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Ghana is warned: Passing anti-LGBTQ bill would harm the economy

The economic damage that would be caused by passage of Ghana’s extreme anti-LGBTQ bill  was highlighted at a Parliamentary hearing this week.

From the African Human Rights Media Network
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Yvette Tetteh, CEO of Just & Pure Co. Ltd., told the Ghana’s members of parliament: “Discriminating against one group of people — the LGBT members of our family, friendship groups and workspaces — would have a much broader impact on the development opportunities for Ghanaians as a whole.” (Photo courtesy of Rightify Ghana via Twitter)

For months, Ghanaian legislators have been studying the proposal, which would impose harsh new penalties for same-sex intimacy and make advocacy of the human rights of LGBTQ people a crime.

The LGBTQ rights advocacy group Rightify Ghana reported on this week’s testimony before the Parliamentary committee considering the proposal, which is formally titled the “Promotion of Proper Human Sexual Rights and Ghanaian Family Values Bill“:

Passage of the anti-LGBTQ bill would result in the loss of needed support from development partners for large and small Ghanaian enterprises, businesspeople told the committee.

Among them was the Pure and Just Co. Ltd., a food production company supporting farmers with “climate-smart processes”.

Yvette Tetteh, the company’s chief executive, told the committee that passage of the bill would have a broad economic impact, including preventing Ghanaian businesses from gaining access to opportunities in the European Union.

This bill, if passed, “puts at risk our capacity to generate revenue, create employment and add to economic growth,” Tetteh said.

In its presentation to the committee, the Or Foundation Ghana warned that the bill, if enacted, could harm Ghanaian businesses exporting products to the United States.

Currently, such businesses can quality for duty-free access to the U.S. market under the U.S. African Growth and Opportunity Act (AGOA), which was enacted in 2000. To qualify for AGOA’s benefits, a country must protect human rights.  (According to the U.S. President’s Office of the Trade Representative, sub-Saharan African countries eligible for AGOA “must establish or make continual progress toward establishing a market-based economy, the rule of law, political pluralism, and the right to due process.  Additionally, countries must eliminate barriers to U.S. trade and investment, enact policies to reduce poverty, combat corruption and protect human rights.”)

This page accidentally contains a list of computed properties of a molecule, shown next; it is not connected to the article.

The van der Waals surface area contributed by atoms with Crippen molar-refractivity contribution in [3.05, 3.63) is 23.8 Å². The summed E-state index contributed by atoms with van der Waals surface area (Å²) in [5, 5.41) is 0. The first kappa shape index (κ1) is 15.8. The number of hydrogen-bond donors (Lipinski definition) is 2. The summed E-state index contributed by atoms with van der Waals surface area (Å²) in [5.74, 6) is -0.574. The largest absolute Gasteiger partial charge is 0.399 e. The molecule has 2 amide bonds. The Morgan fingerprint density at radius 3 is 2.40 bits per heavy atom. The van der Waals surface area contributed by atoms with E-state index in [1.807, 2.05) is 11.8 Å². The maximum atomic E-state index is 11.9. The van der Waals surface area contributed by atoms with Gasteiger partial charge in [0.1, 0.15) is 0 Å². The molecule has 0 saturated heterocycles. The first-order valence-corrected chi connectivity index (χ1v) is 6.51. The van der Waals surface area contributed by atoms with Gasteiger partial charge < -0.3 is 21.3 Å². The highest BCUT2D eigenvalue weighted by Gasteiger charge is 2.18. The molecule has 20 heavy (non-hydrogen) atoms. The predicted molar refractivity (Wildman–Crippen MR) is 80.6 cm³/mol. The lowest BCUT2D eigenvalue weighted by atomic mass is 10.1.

The Or Foundation, a U.S.- and Ghana-registered charity, promotes environmentally and socially conscious fashion and second-hand clothing.

The foundation also shared a statement from a trader at the Kantamanto market community who believes same-sex relations have always existed in Ghana’s culture and that the anti-LGBTQ bill is against Ghanaian values and diversity.

Ghanaian law already provides for up to three years in prison for same-sex intimacy, but anti-gay activists want to extend the country’s prohibition to include fines and prison time for LGBTQ rights advocacy, including distribution of any material considered pro-LGBTQ in print or online; same-sex weddings; public displays of same-sex affection; cross dressing; oral sex and anal sex, whether homosexual or heterosexual; and the use of sex toys.

The bill would provide for three to five years in prison for any LGBTQ person or supporter of LGBTQ rights (in the words of the bill, anyone who “holds out as” LGBTQ, as non-binary, or as an LGBTQ ally).

The bill would require citizens to report LGBTQ rights advocacy and homosexual activity to police or other authorities. The bill would  also encourage the harmful and ineffective practice known as “conversion therapy” , which claims to change people’s sexual orientation. It would put the Ministry of Chieftaincy and Religious Affairs in charge of regulating conversion therapy service providers.

For more on the bill’s provisions, read the article “The worst anti-LGBTQ bill ever”.

Source: African Human Rights Media Network member Erasing 76 Crimes.